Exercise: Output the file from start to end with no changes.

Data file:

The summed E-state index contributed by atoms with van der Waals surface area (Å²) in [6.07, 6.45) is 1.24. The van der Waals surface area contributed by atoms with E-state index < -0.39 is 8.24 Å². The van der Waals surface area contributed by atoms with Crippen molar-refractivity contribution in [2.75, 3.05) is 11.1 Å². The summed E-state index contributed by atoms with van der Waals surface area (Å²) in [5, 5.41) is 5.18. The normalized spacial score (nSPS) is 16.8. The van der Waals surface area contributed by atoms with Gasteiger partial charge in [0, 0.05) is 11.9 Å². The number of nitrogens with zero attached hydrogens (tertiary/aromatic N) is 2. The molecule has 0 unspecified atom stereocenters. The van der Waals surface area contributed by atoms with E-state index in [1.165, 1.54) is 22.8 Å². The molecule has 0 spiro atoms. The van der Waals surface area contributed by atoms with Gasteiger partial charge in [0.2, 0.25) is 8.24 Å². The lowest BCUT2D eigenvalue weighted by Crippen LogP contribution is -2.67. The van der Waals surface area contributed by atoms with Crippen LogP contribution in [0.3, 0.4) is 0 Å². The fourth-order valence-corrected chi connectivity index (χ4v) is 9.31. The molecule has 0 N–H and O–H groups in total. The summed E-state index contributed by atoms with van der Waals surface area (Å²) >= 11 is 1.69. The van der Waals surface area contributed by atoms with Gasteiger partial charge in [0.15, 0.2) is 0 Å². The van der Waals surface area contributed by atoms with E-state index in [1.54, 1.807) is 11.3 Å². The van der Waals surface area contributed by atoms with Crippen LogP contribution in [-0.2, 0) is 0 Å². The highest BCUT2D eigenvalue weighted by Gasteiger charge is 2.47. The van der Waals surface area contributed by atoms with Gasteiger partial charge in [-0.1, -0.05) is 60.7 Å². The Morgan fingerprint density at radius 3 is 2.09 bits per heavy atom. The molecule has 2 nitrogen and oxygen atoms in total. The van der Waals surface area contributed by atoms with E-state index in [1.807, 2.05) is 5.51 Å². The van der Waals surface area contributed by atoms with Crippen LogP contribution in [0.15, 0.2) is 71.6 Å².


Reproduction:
The summed E-state index contributed by atoms with van der Waals surface area (Å²) in [6.07, 6.45) is 1.24. The van der Waals surface area contributed by atoms with E-state index < -0.39 is 8.24 Å². The van der Waals surface area contributed by atoms with Crippen molar-refractivity contribution in [2.75, 3.05) is 11.1 Å². The summed E-state index contributed by atoms with van der Waals surface area (Å²) in [5, 5.41) is 5.18. The normalized spacial score (nSPS) is 16.8. The van der Waals surface area contributed by atoms with Gasteiger partial charge in [0, 0.05) is 11.9 Å². The number of nitrogens with zero attached hydrogens (tertiary/aromatic N) is 2. The molecule has 0 unspecified atom stereocenters. The van der Waals surface area contributed by atoms with E-state index in [1.165, 1.54) is 22.8 Å². The molecule has 0 spiro atoms. The van der Waals surface area contributed by atoms with Gasteiger partial charge in [0.2, 0.25) is 8.24 Å². The lowest BCUT2D eigenvalue weighted by Crippen LogP contribution is -2.67. The van der Waals surface area contributed by atoms with Crippen LogP contribution in [0.3, 0.4) is 0 Å². The fourth-order valence-corrected chi connectivity index (χ4v) is 9.31. The molecule has 0 N–H and O–H groups in total. The summed E-state index contributed by atoms with van der Waals surface area (Å²) >= 11 is 1.69. The van der Waals surface area contributed by atoms with Gasteiger partial charge in [0.15, 0.2) is 0 Å². The van der Waals surface area contributed by atoms with E-state index in [1.54, 1.807) is 11.3 Å². The van der Waals surface area contributed by atoms with Crippen LogP contribution in [-0.2, 0) is 0 Å². The highest BCUT2D eigenvalue weighted by Gasteiger charge is 2.47. The van der Waals surface area contributed by atoms with Gasteiger partial charge in [-0.1, -0.05) is 60.7 Å². The Morgan fingerprint density at radius 3 is 2.09 bits per heavy atom. The molecule has 2 nitrogen and oxygen atoms in total. The van der Waals surface area contributed by atoms with E-state index in [1.807, 2.05) is 5.51 Å². The van der Waals surface area contributed by atoms with Crippen LogP contribution in [0.15, 0.2) is 71.6 Å².